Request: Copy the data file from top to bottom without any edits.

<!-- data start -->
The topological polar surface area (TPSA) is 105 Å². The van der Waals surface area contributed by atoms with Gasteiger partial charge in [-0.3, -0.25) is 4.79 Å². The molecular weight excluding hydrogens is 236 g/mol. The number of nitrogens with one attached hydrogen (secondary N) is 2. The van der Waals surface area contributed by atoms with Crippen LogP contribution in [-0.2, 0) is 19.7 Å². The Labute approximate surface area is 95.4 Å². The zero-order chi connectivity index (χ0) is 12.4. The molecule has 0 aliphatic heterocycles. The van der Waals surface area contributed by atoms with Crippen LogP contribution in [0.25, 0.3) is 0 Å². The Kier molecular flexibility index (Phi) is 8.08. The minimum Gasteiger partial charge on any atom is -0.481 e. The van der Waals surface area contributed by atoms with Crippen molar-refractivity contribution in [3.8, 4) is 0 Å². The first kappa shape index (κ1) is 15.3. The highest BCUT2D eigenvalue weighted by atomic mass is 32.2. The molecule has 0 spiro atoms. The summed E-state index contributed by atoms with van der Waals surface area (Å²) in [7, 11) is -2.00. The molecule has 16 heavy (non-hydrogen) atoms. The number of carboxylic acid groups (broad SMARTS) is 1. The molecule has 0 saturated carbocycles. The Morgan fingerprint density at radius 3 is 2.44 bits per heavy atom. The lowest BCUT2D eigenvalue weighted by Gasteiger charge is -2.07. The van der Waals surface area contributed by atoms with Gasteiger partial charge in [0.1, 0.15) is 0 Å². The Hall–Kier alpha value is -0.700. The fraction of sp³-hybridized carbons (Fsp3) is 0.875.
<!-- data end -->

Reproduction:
The topological polar surface area (TPSA) is 105 Å². The van der Waals surface area contributed by atoms with Gasteiger partial charge in [-0.3, -0.25) is 4.79 Å². The molecular weight excluding hydrogens is 236 g/mol. The number of nitrogens with one attached hydrogen (secondary N) is 2. The van der Waals surface area contributed by atoms with Crippen LogP contribution in [-0.2, 0) is 19.7 Å². The Labute approximate surface area is 95.4 Å². The zero-order chi connectivity index (χ0) is 12.4. The molecule has 0 aliphatic heterocycles. The van der Waals surface area contributed by atoms with Crippen LogP contribution in [0.25, 0.3) is 0 Å². The Kier molecular flexibility index (Phi) is 8.08. The minimum Gasteiger partial charge on any atom is -0.481 e. The van der Waals surface area contributed by atoms with Crippen molar-refractivity contribution in [3.8, 4) is 0 Å². The first kappa shape index (κ1) is 15.3. The highest BCUT2D eigenvalue weighted by atomic mass is 32.2. The molecule has 0 spiro atoms. The summed E-state index contributed by atoms with van der Waals surface area (Å²) in [7, 11) is -2.00. The molecule has 16 heavy (non-hydrogen) atoms. The number of carboxylic acid groups (broad SMARTS) is 1. The molecule has 0 saturated carbocycles. The Morgan fingerprint density at radius 3 is 2.44 bits per heavy atom. The lowest BCUT2D eigenvalue weighted by Gasteiger charge is -2.07. The van der Waals surface area contributed by atoms with Gasteiger partial charge in [0.1, 0.15) is 0 Å². The Hall–Kier alpha value is -0.700. The fraction of sp³-hybridized carbons (Fsp3) is 0.875.